There are limited prospective data available on this question. However, our research group recently completed investigations of the relationship of mid life elevated insulin secretion, as represented by plasma C-peptide levels, and late-life cognitive function in 2 population-based cohorts. Among 718 women without diabetes in the Nurses' Health Study, higher plasma C-peptide levels were consistently associated with significantly worse performance on tests of global cognitive function and verbal memory an average of 10 years later.26 On a global cognitive summary score, odds of cognitive impairment (defined as the worst 10% of the distribution of performance) were 3-fold higher among women in the top versus bottom quartile of plasma C-peptide (95% CI, 1.3-7.8); on verbal memory, the odds of impairment were 2.8-fold higher (95% CI, 1.1-7.0) for women in the top quartile compared with those in the lowest quartile.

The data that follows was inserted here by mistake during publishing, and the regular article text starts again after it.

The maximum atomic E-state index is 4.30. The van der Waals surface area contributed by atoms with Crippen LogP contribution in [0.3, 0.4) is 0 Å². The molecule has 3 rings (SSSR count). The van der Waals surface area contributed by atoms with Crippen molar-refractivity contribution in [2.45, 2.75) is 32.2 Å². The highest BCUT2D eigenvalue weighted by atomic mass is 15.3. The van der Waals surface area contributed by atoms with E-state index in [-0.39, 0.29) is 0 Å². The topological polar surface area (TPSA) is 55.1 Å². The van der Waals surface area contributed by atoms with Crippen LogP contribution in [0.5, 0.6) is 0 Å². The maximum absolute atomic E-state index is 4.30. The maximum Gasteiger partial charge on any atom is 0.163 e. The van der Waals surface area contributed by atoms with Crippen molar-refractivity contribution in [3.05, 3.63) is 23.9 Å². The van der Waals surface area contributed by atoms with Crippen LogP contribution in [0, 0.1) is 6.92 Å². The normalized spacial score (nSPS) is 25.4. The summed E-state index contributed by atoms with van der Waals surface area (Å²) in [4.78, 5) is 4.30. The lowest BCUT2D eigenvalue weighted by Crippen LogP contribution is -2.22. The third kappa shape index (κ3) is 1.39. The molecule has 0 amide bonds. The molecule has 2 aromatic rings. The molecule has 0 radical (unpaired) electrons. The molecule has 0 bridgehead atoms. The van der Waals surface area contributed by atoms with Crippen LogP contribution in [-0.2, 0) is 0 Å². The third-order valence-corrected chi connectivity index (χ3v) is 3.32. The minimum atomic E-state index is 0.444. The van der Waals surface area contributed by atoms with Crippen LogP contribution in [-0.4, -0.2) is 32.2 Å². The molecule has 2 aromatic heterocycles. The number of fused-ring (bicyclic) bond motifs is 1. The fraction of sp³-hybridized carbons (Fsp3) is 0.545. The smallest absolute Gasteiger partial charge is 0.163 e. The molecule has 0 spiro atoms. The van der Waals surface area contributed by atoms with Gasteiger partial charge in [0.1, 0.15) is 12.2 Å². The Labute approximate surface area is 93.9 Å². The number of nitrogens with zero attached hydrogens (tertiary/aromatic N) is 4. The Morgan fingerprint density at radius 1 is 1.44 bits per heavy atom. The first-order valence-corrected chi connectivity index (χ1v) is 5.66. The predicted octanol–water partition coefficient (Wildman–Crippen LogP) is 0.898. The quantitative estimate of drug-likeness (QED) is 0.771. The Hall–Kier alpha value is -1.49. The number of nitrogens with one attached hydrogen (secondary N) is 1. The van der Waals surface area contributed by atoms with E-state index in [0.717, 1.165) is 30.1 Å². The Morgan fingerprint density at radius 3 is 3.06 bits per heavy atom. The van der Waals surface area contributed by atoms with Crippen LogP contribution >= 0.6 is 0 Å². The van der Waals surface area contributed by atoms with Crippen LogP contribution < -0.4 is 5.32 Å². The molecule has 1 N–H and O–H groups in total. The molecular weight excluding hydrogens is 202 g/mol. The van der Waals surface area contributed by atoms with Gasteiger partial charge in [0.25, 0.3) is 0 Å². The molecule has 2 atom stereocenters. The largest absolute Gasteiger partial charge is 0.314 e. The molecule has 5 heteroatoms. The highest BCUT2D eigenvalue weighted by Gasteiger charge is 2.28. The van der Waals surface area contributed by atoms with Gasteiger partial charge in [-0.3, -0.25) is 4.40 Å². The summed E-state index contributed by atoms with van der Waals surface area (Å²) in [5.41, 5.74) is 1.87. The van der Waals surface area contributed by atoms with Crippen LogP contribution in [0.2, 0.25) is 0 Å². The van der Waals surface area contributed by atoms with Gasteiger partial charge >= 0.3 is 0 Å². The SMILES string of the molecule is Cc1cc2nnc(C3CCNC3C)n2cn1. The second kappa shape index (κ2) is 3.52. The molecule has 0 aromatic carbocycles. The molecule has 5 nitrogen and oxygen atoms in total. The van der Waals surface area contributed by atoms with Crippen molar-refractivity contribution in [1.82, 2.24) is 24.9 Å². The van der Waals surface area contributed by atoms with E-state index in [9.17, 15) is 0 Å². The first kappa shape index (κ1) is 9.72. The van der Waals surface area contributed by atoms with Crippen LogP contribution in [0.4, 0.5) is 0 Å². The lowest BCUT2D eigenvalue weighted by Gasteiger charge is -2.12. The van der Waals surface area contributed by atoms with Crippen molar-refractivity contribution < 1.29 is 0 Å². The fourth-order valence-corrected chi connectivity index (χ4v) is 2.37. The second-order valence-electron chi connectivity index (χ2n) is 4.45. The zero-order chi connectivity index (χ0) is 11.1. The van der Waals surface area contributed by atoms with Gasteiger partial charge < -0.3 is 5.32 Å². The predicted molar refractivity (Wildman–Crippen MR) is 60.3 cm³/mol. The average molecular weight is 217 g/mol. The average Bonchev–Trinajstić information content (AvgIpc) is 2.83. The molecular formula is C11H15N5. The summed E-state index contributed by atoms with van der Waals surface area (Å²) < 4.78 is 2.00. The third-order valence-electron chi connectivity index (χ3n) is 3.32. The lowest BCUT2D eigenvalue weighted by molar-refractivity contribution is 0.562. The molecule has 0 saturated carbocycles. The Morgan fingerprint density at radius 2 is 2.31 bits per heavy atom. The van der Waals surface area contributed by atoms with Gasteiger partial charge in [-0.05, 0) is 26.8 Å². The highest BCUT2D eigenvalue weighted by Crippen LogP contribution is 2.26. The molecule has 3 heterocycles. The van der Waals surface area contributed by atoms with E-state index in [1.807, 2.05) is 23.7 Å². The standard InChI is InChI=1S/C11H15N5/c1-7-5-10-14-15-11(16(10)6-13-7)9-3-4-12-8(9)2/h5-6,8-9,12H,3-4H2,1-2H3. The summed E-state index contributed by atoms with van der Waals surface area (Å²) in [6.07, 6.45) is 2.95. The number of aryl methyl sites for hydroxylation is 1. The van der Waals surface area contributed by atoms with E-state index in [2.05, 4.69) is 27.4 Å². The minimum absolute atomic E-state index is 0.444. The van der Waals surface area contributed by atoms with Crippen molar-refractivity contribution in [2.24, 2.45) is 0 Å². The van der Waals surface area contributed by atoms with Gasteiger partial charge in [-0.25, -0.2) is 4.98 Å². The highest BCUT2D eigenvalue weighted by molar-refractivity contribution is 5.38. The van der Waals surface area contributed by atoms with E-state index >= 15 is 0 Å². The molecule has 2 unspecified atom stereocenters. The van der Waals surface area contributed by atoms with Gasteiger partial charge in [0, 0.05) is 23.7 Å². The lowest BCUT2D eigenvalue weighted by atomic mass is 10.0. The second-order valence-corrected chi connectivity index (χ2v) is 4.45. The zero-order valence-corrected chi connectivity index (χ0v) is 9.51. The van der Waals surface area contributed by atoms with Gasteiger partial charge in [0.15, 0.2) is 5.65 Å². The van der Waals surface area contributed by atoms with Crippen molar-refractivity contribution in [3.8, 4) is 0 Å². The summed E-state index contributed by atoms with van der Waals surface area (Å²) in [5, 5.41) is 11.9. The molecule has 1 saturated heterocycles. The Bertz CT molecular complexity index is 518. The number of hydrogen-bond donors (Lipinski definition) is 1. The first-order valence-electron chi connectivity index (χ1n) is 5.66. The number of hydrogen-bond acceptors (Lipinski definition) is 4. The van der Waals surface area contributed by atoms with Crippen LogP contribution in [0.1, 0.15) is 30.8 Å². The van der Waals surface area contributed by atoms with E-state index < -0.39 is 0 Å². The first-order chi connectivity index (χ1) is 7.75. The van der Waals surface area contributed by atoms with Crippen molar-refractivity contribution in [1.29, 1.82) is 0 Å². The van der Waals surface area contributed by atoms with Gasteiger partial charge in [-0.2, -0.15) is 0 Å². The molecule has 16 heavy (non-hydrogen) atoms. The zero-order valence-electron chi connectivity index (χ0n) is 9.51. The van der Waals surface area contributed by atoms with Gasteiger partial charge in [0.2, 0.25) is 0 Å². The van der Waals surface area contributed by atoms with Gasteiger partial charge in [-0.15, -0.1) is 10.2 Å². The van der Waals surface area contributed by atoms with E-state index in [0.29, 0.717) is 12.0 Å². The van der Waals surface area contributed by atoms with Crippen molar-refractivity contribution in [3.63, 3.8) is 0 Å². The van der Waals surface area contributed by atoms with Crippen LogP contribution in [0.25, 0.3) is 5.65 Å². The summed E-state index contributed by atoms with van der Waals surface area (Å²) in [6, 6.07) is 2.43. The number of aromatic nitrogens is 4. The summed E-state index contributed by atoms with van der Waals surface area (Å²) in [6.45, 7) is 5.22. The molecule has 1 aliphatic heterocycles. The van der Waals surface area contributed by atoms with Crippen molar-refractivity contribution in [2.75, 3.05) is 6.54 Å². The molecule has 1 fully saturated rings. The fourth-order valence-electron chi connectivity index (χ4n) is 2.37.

In a comparable study involving 367 male participants in the Physicians Health Study II, midlife plasma C-peptide levels were similarly associated with worse late-life general cognitive performance an average of 18 years later.27 On the Telephone Interview of Cognitive Status (a telephone-administered assessment of general cognition analogous to the MMSE), men in the top tertile of C-peptide levels performed significantly worse than those in the bottom tertile (multivariable-adjusted mean difference –1.01 points; 95% CI, –1.78 to –0.24); this apparent impact of C-peptide on cognition was equivalent to the cognitive differences we observed between men aged 6 years apart. However, in contrast to our findings with women, increasing C-peptide levels were not statistically signifily associated with worse late-life verbal memory, although scores appeared generally lower in those with increased levels.